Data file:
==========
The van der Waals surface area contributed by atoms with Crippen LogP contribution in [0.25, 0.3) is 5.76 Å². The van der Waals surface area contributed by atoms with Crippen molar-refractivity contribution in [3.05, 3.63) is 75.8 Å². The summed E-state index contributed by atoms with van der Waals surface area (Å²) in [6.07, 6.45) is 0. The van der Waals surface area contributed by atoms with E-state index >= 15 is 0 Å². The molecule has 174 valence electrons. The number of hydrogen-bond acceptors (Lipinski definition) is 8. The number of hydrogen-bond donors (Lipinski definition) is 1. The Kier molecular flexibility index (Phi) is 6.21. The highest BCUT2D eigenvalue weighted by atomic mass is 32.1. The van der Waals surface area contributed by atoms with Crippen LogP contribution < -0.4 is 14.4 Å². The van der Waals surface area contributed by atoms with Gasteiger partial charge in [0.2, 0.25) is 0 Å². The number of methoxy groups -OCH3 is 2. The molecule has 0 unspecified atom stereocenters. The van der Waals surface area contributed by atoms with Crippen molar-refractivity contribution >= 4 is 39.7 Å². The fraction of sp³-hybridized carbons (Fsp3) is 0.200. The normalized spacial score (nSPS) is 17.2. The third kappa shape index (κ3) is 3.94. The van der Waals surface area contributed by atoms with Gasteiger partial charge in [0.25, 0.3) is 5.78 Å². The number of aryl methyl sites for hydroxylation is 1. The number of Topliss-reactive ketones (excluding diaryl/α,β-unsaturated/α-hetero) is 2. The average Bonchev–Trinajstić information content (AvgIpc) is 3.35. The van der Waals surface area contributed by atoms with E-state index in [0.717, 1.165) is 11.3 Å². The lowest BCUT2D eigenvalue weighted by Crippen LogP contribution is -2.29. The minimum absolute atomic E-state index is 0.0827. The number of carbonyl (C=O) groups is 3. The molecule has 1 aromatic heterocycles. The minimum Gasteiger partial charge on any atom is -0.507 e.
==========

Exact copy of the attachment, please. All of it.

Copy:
The van der Waals surface area contributed by atoms with Crippen LogP contribution in [0.25, 0.3) is 5.76 Å². The van der Waals surface area contributed by atoms with Crippen molar-refractivity contribution in [3.05, 3.63) is 75.8 Å². The summed E-state index contributed by atoms with van der Waals surface area (Å²) in [6.07, 6.45) is 0. The van der Waals surface area contributed by atoms with E-state index >= 15 is 0 Å². The molecule has 174 valence electrons. The number of hydrogen-bond acceptors (Lipinski definition) is 8. The number of hydrogen-bond donors (Lipinski definition) is 1. The Kier molecular flexibility index (Phi) is 6.21. The highest BCUT2D eigenvalue weighted by atomic mass is 32.1. The van der Waals surface area contributed by atoms with Crippen LogP contribution < -0.4 is 14.4 Å². The van der Waals surface area contributed by atoms with Gasteiger partial charge in [0.2, 0.25) is 0 Å². The number of methoxy groups -OCH3 is 2. The molecule has 0 unspecified atom stereocenters. The van der Waals surface area contributed by atoms with Crippen molar-refractivity contribution >= 4 is 39.7 Å². The fraction of sp³-hybridized carbons (Fsp3) is 0.200. The normalized spacial score (nSPS) is 17.2. The third kappa shape index (κ3) is 3.94. The van der Waals surface area contributed by atoms with Gasteiger partial charge in [0.25, 0.3) is 5.78 Å². The number of aryl methyl sites for hydroxylation is 1. The number of Topliss-reactive ketones (excluding diaryl/α,β-unsaturated/α-hetero) is 2. The average Bonchev–Trinajstić information content (AvgIpc) is 3.35. The van der Waals surface area contributed by atoms with E-state index in [0.717, 1.165) is 11.3 Å². The lowest BCUT2D eigenvalue weighted by Crippen LogP contribution is -2.29. The minimum absolute atomic E-state index is 0.0827. The number of carbonyl (C=O) groups is 3. The molecule has 1 aromatic heterocycles. The minimum Gasteiger partial charge on any atom is -0.507 e.